Around 100 Eritreans are celebrating a quiet but poignant Christmas Day, despite living in desperate conditions in migrant camps in northern France.
Among them is 19-year-old Aaron, a refugee who left the war-torn country that has seen high levels of violence and repression.
Thousands of people have been living in makeshift camps in the French town this year, with many seeking to cross to the UK.
“Christmas is a very important celebration for me,” Aaron said.
“In Calais, the celebrations will not be the same. We will not be able to share food or celebrate with fireworks as we usually do.
“I hope to share a meal with my friends here but it will not be the same without being able to give gifts and I may not be able to speak to my family which will be hard.”
Aaron is one of around 100 Eritreans living in Calais celebrating Christmas in whatever way they can, with many sharing a meal with friends.
Their homeland in Eastern Africa is a majority Christian nation but has suffered brutal repression in recent years.
Many of its people have fled the country amid political persecution and the threat of indefinite military service.
Looking back on Christmas in previous years, Aaron said: “Back home in Eritrea we would join together with my family to celebrate.
“We stay up until midnight and have drinks with our family, we usually let off fireworks to mark Christmas Day.
“We share gifts with each other and sit down for traditional Eritrean food, including my favourite injeera.”
Thousands of people have been living in and around the French town, often without access to proper healthcare or food supplies.
During the pandemic, the threat of Covid-19 has been ever-present, with social distancing not always possible and people at high risk of contracting the virus.
And in 2020, record numbers of people have risked the dangerous trip across the English Channel in everything from dinghies to kayaks.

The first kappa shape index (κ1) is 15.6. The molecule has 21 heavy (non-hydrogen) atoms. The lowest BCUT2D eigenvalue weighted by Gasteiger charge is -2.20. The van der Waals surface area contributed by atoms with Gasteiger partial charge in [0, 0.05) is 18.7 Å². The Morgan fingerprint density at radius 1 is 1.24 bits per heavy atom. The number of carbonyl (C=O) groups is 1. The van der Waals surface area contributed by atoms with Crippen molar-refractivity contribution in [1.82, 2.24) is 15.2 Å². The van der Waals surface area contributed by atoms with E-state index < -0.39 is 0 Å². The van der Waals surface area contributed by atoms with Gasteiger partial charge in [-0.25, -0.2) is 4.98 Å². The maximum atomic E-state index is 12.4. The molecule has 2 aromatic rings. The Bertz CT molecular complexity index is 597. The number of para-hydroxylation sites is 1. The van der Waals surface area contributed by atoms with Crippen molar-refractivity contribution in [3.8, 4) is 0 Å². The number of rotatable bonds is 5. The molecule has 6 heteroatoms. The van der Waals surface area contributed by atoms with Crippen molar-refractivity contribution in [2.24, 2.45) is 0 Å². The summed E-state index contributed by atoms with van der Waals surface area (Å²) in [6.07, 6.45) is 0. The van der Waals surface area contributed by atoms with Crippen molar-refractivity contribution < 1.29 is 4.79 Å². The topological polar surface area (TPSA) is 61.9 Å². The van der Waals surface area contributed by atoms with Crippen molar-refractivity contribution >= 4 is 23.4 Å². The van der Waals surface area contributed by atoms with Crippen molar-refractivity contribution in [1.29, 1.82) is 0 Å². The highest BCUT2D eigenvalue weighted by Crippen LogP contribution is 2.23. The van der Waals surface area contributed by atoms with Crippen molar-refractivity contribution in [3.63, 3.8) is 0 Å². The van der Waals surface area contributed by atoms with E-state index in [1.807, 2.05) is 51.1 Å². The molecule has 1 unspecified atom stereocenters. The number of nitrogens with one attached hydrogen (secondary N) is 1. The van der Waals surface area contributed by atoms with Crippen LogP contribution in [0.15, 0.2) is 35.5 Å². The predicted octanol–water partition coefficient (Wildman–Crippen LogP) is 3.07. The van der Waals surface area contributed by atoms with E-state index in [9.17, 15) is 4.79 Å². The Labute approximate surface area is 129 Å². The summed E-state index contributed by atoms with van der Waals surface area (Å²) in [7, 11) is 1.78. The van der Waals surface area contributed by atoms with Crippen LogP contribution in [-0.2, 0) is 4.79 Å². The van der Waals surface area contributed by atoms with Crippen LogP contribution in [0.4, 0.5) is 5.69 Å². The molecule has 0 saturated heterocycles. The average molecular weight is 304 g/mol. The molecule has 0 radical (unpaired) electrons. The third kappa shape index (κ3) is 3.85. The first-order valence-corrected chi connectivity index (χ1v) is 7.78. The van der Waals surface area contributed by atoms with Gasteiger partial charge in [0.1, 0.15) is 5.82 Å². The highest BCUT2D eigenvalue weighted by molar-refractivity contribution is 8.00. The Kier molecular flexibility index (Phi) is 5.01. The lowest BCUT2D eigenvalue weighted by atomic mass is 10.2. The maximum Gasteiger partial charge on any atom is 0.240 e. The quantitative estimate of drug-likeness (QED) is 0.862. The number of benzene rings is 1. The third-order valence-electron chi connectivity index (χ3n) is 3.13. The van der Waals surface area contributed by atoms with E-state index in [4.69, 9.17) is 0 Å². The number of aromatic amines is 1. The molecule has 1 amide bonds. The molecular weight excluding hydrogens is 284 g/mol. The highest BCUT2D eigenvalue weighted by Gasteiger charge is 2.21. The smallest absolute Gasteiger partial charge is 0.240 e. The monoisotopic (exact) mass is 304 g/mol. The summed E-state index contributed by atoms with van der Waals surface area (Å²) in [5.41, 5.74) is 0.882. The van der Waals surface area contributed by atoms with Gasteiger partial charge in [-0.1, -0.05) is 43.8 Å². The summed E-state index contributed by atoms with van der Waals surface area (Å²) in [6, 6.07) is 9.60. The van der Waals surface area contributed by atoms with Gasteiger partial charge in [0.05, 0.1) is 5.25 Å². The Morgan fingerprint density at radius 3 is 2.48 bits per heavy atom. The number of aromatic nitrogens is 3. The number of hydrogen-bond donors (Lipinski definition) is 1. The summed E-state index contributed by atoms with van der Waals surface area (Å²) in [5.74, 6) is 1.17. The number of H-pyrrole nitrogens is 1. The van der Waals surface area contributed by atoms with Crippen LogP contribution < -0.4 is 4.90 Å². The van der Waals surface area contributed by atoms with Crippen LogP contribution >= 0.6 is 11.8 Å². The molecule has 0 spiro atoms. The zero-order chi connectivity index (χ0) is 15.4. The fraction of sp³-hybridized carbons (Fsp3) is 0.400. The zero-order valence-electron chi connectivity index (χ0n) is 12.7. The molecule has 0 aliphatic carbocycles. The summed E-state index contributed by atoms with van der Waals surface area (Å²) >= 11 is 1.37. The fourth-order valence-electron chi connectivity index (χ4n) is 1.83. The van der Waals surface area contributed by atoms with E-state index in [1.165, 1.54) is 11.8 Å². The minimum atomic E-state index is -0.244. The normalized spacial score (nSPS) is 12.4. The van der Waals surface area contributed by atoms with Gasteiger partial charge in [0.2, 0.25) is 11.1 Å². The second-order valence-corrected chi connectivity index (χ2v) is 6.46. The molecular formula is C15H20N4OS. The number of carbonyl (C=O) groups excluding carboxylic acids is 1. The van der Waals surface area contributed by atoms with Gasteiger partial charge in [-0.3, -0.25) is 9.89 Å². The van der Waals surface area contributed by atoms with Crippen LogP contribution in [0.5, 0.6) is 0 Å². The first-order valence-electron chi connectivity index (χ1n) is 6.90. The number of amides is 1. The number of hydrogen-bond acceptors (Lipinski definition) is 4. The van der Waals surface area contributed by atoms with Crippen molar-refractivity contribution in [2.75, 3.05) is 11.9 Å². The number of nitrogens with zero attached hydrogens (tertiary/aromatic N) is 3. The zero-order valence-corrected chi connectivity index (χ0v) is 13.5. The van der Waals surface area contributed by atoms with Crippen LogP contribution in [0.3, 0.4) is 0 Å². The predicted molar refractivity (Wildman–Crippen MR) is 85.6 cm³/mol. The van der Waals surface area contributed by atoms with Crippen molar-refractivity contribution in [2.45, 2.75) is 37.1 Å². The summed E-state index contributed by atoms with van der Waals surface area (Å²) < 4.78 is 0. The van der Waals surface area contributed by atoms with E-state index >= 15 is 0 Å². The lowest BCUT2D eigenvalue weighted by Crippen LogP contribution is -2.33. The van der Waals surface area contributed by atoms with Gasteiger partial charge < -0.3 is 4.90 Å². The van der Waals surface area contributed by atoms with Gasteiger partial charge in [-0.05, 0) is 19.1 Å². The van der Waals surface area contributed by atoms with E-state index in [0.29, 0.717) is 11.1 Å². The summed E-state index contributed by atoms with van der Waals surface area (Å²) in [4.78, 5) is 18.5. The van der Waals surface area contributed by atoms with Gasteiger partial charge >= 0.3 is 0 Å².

More than 8,350 people have crossed to the UK aboard small boats this year, despite continued vows from the Home Office to make the route “unviable”.
As well as the migrants and refugees living near Calais, a team of 25 volunteers have swapped Christmas at home for Christmas in Calais.
They will be helping deliver vital aid to refugees and on December 25 they are giving out chocolate bars, playing cards, pens and notepads as gifts to those refugees who mark Christmas.
Back in the UK, hundreds of volunteers have been collecting warm coats for refugees the winter.
Imogen Hardman, operations co-ordinator for Care4Calais, is spending her first ever Christmas in Calais.
She said: “For me, Christmas has always been about celebrating with your family and community, and I’ve grown so close to the refugees and volunteers in Calais, they will be a wonderful community to spend Christmas with.
“Even though lots of the refugees in Calais don’t celebrate Christmas, it’s still so important they get food, warmth and kindness at Christmas time, as at any other time of the year.”
Clare Moseley, the charity’s founder, said: “2020 has been an awful year for refugees all over the world.
“They have the least resources to fall back on when a pandemic hits.
“They are so vulnerable, but our political leaders still refuse to treat them with basic human dignity.
“So every donation, every trip to France to volunteer, every aid delivery to refugees in UK hotels, makes an extraordinary difference to people who have nothing.”
To find out more about the Coats4Calais campaign, visit: https://care4calais.org/coats4calais/